should not permit her to see him in my
house she would meet him elsewhere. It
seemed better tie meeting should be un
der my roof, so I consented. 1 bitterly re
proach myself now for not acquainting
you with the particulars. You might have
succeeded in stopping what has hap
Your sister and O'Cotmell w ere married
this morning by special license and left
this afternoon for Liverpool en route to
I cannot begin to tell you how- much 1
deplore the unfortunate affair, it will
always be a lasting sorrow to me. 1
cannot write any more now. My head
is aching wish the thought of what it will
mean to you. Try not to think too hardly
of tne and believe me. always your af
fectionate ro.isln.
Kingsnorth's bend sank on to his
breast. Every bit of life left him. ev
erything about bis feet ashes, the
laughingstock of his friends.
Were Angela there at that moment
he could have killed tier.
The humiliation of it: The degrada
tion of it: Married to that lawless
Irish agitator: The man now a mem
ber of bis family! A cry of misery
broke from biui as be realized that
the best years of his life were to eouie
and go fruitlessly. His career was
ended. Despair lay heavy on his soul.
• •««»»»
Standing on the main deck of an At
lantic liner stood Angela and O'Con
They were facing the future to
Their faces were turned to the west.
The sun was sinking in a blaze of '
Their eyes lighted up with the joy
of hope.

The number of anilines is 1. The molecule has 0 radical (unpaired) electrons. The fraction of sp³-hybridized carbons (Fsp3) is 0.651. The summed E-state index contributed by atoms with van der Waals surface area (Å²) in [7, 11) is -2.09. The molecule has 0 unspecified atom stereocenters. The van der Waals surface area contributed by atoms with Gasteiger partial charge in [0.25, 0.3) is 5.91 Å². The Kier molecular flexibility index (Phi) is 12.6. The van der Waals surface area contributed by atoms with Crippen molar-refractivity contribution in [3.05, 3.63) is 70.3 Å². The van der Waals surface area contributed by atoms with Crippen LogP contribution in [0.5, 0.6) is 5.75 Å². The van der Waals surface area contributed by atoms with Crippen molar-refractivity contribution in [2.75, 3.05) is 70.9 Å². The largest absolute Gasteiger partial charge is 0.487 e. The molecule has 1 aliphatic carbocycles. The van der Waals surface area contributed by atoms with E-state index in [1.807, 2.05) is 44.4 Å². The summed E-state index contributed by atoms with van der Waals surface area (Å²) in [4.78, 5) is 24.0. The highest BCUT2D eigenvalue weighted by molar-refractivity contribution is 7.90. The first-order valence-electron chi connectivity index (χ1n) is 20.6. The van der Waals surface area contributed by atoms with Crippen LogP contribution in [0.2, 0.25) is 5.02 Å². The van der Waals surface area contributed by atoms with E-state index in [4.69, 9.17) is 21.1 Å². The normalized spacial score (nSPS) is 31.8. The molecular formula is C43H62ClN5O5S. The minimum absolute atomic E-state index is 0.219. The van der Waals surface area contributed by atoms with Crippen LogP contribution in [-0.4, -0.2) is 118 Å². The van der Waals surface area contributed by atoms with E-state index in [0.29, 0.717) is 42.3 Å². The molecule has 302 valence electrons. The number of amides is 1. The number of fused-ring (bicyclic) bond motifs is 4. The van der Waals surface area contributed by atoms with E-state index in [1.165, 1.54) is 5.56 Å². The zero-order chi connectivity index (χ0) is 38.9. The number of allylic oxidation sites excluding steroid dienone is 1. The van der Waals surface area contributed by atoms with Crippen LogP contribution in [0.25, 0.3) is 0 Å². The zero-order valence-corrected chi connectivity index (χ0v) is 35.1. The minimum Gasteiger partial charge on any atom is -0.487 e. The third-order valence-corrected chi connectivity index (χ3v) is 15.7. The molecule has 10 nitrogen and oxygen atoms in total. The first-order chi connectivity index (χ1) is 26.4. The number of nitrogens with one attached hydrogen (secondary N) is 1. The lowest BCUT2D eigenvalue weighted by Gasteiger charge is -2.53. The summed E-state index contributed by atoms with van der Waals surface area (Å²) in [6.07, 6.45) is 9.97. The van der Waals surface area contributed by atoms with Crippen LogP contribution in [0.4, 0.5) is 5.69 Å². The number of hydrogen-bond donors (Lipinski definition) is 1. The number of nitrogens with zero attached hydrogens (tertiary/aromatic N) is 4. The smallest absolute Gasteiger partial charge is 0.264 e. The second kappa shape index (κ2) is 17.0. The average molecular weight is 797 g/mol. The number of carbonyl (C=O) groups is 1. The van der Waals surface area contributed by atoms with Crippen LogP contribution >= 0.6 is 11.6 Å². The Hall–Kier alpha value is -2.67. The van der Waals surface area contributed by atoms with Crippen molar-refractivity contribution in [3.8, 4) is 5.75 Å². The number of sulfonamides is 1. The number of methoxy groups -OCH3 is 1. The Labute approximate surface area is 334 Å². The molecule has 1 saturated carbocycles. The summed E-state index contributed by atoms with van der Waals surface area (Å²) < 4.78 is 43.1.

Love was in their hearts.
A year after the events in the pre
ceding chapter took place O'Connell
and his young wife were living in a
small apartment in line of the poorer
sections of .New \ork I Ity.
The first few months in America
had been glorious ones for them. Their
characters and natures unfolded to
each other as some wonderful paint
ings. each Mkiug its own lutes from
the adot '! i n <>' the other.
In con: i;i\ with a noted Irish or
ganizer hi onnell had spoken in many
of the big . itii-s i.f the United States
and was everywhere hailed as a hero
and a im.rtvr to English tyranny.
Hut lie ha.l one ever present handi
cap-!! drawback he had never felt
during the years of struggle preceding
his marriage. His means were indeed
small. He tried to eke out a little in
come writing articles for the uewspa-
All His Dreams Had Vanished In ■
pers and magazines. Hut the recom
pense was pitiful. He could not bear
without a pang to see Angela in the
dingy surroundings that he could bare
ly afford to provide for her.
Ou her part Angela took nothing
with her but a few jewels her mother
had left ber. some clothes and very
little money. The money soon disap
peared. aud then one by one the keep
sakes of ber mother were parted with.
But they never lost heart. Through
It all they were happy. All the poetry
of O'Conuell's nature came uppermost,
learened. as it was. by the deep faith
and veneration of his wife.
This strangely assorted fervent man
and gen*b' woman seemed to have
c| J* L. L. KUHN, Secretary-Treasurer
Now Located in Our New Modern Building jjl
i - I
gj Commerical Printing Book Binding
our blnder * can «*<» doe, handle large edition |